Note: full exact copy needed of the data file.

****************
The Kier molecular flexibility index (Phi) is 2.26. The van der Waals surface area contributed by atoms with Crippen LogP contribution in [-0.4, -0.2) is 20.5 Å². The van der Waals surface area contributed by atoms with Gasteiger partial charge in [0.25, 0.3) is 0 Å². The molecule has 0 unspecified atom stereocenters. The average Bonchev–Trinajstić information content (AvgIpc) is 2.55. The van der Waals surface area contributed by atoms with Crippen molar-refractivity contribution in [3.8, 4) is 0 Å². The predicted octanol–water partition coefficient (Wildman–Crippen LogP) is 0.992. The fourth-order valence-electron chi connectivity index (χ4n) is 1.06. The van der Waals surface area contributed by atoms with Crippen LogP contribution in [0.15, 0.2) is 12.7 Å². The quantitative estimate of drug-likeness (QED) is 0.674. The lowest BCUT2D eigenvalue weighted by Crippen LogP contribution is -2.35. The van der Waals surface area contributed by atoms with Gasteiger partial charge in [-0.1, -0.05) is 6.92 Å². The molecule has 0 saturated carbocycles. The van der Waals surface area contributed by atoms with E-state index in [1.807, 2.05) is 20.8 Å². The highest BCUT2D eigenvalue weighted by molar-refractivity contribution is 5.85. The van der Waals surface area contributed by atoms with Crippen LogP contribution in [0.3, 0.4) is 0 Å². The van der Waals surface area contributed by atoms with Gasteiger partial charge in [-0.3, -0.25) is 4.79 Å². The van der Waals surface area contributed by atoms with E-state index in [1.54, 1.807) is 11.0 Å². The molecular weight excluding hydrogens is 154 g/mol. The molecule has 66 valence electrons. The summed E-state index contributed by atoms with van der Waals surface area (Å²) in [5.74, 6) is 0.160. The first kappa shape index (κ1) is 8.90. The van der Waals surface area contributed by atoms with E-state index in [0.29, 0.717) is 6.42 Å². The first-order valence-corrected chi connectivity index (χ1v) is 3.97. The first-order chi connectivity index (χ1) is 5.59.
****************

The Kier molecular flexibility index (Phi) is 2.26. The van der Waals surface area contributed by atoms with Crippen LogP contribution in [-0.4, -0.2) is 20.5 Å². The van der Waals surface area contributed by atoms with Gasteiger partial charge in [0.25, 0.3) is 0 Å². The molecule has 0 unspecified atom stereocenters. The average Bonchev–Trinajstić information content (AvgIpc) is 2.55. The van der Waals surface area contributed by atoms with Crippen molar-refractivity contribution in [3.8, 4) is 0 Å². The predicted octanol–water partition coefficient (Wildman–Crippen LogP) is 0.992. The fourth-order valence-electron chi connectivity index (χ4n) is 1.06. The van der Waals surface area contributed by atoms with Crippen LogP contribution in [0.15, 0.2) is 12.7 Å². The quantitative estimate of drug-likeness (QED) is 0.674. The lowest BCUT2D eigenvalue weighted by Crippen LogP contribution is -2.35. The van der Waals surface area contributed by atoms with Gasteiger partial charge in [-0.1, -0.05) is 6.92 Å². The molecule has 0 saturated carbocycles. The van der Waals surface area contributed by atoms with E-state index in [1.807, 2.05) is 20.8 Å². The highest BCUT2D eigenvalue weighted by molar-refractivity contribution is 5.85. The van der Waals surface area contributed by atoms with Crippen LogP contribution in [0.3, 0.4) is 0 Å². The van der Waals surface area contributed by atoms with Gasteiger partial charge in [-0.3, -0.25) is 4.79 Å². The van der Waals surface area contributed by atoms with E-state index in [1.54, 1.807) is 11.0 Å². The molecular weight excluding hydrogens is 154 g/mol. The molecule has 66 valence electrons. The summed E-state index contributed by atoms with van der Waals surface area (Å²) in [5.74, 6) is 0.160. The first kappa shape index (κ1) is 8.90. The van der Waals surface area contributed by atoms with E-state index in [0.29, 0.717) is 6.42 Å². The first-order valence-corrected chi connectivity index (χ1v) is 3.97. The first-order chi connectivity index (χ1) is 5.59.